Can headphones damage your hearing?

Health TipsSeptember 21, 2022

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I had to laugh when my mother told me that she walked into my 25-year-old brother’s study and he almost fell out of his chair when he realised that she was there.  

“It happens every time! He can’t hear a thing with those headphones on all day. But I’m worried he may actually be going deaf,” she said, which made me realise that the situation was more serious than humorous.  

Hear me out...

For many of us, our headset devices or earpieces act as constant companions for working, studying, travelling or exercising, helping us to feel motivated or more at ease.  In fact, a recent study by Cloud Cover Music on over 1 000 American employers and employees found that “most people listened to music while they worked, with around 42 percent listening to some form of media the entire workday.” 

What’s more, the research also found that “almost 56 percent of employed people used headphones regularly in the workplace. Interestingly, though, 46 percent put on a pair to avoid conversations at work,” whilst others gave reasons that listening to music at work improved their mood and helped them to stay awake.
Clearly, these devices can be very useful, however what most of us don’t consider are the effects they may have on our hearing. 
Listen up!
The Centres for Disease Control and Prevention states that “listening to loud sounds for a long time damages the cells and membranes in the cochlea [inner ear] and can cause hearing loss.”  
The three main “key factors that affect whether and by how much a sound will damage your hearing”, according to the National Institute of Health (NIH), “include:
  1. Decibel level: How loud the sound is.
  2. Distance: How close you are to the source of the sound.
  3. Time: The length of time you are exposed to the sound.”
A Swedish study on the use of headphones amongst adolescents, published in the journal Noise Health, reported that those who kept their headphones on for more than three hours on most occasions were more susceptible to tinnitus, a perceived ringing in the ears that is often an indicator of hearing loss.  
In addition, experts warn that the use of wireless buds or pods that go inside the ear canal could lead to painful infections and an increased build-up of wax.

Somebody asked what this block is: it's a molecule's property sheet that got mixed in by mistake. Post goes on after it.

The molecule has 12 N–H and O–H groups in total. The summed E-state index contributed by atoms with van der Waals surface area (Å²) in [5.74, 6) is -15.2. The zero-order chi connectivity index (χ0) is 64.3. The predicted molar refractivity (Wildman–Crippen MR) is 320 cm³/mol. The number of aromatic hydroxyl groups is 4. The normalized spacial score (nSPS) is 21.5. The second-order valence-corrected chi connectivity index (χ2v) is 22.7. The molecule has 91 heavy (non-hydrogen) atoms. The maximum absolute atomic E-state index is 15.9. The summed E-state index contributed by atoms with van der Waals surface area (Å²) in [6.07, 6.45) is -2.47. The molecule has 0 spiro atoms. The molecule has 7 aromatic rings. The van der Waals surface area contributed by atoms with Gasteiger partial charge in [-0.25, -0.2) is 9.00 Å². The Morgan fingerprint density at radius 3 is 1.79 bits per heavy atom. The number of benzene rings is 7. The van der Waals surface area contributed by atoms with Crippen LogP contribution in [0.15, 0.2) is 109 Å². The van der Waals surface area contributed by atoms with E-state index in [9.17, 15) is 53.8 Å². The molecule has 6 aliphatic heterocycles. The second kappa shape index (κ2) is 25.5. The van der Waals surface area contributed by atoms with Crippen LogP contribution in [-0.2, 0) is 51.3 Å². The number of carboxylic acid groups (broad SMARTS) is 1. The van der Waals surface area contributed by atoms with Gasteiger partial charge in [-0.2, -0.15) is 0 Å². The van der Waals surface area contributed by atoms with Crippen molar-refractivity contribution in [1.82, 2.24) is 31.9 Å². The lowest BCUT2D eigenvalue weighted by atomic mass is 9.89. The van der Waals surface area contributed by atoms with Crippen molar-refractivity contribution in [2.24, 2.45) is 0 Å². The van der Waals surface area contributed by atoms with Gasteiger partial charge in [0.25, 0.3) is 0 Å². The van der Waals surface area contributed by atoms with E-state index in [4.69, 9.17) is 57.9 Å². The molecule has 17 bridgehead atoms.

Explains Lisa Hellwege, the clinical director of Earworx in an article for Yahoo News Australia: “As with earplugs and hearing aids, earphones sit in the part of the canal where wax is produced and can actually stimulate the production of more wax when they are in use.” While the problem is not the wax itself, it’s the “water trapped behind built-up wax, especially in humid environments [that] can lead to ear infections. Symptoms can include pain, odour, discharge and itching.” 
Although most ear infections don’t cause long-term complications, the Mayo Clinic does warn that reoccurring ear infections may lead to “more-significant hearing loss” and should there be “permanent damage to the eardrum or other middle ear structures, permanent hearing loss may occur”.
Hellwege adds that those who make regular use of headsets should give their ears a chance to clean themselves, recommending switching between ear pods and over-ear alternatives and ensuring that devices used daily are cleaned with alcohol wipes. 
Sound advice
Help avoid damaging your hearing with these suggestions from the NIH:
  • Adjust the volume to no more than 60 per cent of the maximum (between 70 to 80 decibels), which should be enough to hear your music comfortably. 
  • Refrain from using headphones for longer than an hour at a time or take a break for at least five minutes every hour. Set reminders if you need to. 
  • Watch out for symptoms of hearing loss – i.e. “buzzing or ringing” noises, struggling to hear at a low volume or experiencing sharp pains in certain areas of the ear. 
Should you be concerned about your hearing, make sure to consult with an audiologist or ENT specialist immediately.